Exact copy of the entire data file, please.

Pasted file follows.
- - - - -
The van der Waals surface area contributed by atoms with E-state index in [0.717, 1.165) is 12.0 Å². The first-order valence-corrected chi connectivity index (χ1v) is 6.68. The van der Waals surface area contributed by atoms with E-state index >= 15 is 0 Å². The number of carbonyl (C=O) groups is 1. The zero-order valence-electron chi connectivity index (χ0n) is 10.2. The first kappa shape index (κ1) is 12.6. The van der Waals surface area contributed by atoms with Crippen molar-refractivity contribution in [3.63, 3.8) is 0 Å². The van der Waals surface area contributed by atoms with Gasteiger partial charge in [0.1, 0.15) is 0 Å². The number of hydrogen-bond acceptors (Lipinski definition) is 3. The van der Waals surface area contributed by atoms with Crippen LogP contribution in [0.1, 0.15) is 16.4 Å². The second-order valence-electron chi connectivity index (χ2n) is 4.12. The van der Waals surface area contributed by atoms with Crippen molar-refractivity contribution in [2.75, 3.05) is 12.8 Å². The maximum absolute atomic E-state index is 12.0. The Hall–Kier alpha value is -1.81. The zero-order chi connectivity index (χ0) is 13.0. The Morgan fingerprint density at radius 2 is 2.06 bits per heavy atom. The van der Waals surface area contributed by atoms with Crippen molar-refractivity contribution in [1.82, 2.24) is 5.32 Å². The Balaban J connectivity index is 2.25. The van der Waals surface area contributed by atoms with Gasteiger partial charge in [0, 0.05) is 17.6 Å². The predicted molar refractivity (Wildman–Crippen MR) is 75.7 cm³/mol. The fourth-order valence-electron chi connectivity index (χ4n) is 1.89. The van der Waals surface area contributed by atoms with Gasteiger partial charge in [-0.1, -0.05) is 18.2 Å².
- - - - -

The van der Waals surface area contributed by atoms with E-state index in [0.717, 1.165) is 12.0 Å². The first-order valence-corrected chi connectivity index (χ1v) is 6.68. The van der Waals surface area contributed by atoms with E-state index >= 15 is 0 Å². The number of carbonyl (C=O) groups is 1. The zero-order valence-electron chi connectivity index (χ0n) is 10.2. The first kappa shape index (κ1) is 12.6. The van der Waals surface area contributed by atoms with Crippen molar-refractivity contribution in [3.63, 3.8) is 0 Å². The van der Waals surface area contributed by atoms with Gasteiger partial charge in [0.1, 0.15) is 0 Å². The number of hydrogen-bond acceptors (Lipinski definition) is 3. The van der Waals surface area contributed by atoms with Crippen LogP contribution in [0.1, 0.15) is 16.4 Å². The second-order valence-electron chi connectivity index (χ2n) is 4.12. The van der Waals surface area contributed by atoms with Crippen molar-refractivity contribution in [2.75, 3.05) is 12.8 Å². The maximum absolute atomic E-state index is 12.0. The Hall–Kier alpha value is -1.81. The zero-order chi connectivity index (χ0) is 13.0. The Morgan fingerprint density at radius 2 is 2.06 bits per heavy atom. The van der Waals surface area contributed by atoms with Crippen molar-refractivity contribution in [1.82, 2.24) is 5.32 Å². The Balaban J connectivity index is 2.25. The van der Waals surface area contributed by atoms with Gasteiger partial charge in [0, 0.05) is 17.6 Å². The predicted molar refractivity (Wildman–Crippen MR) is 75.7 cm³/mol. The fourth-order valence-electron chi connectivity index (χ4n) is 1.89. The van der Waals surface area contributed by atoms with Gasteiger partial charge in [-0.1, -0.05) is 18.2 Å².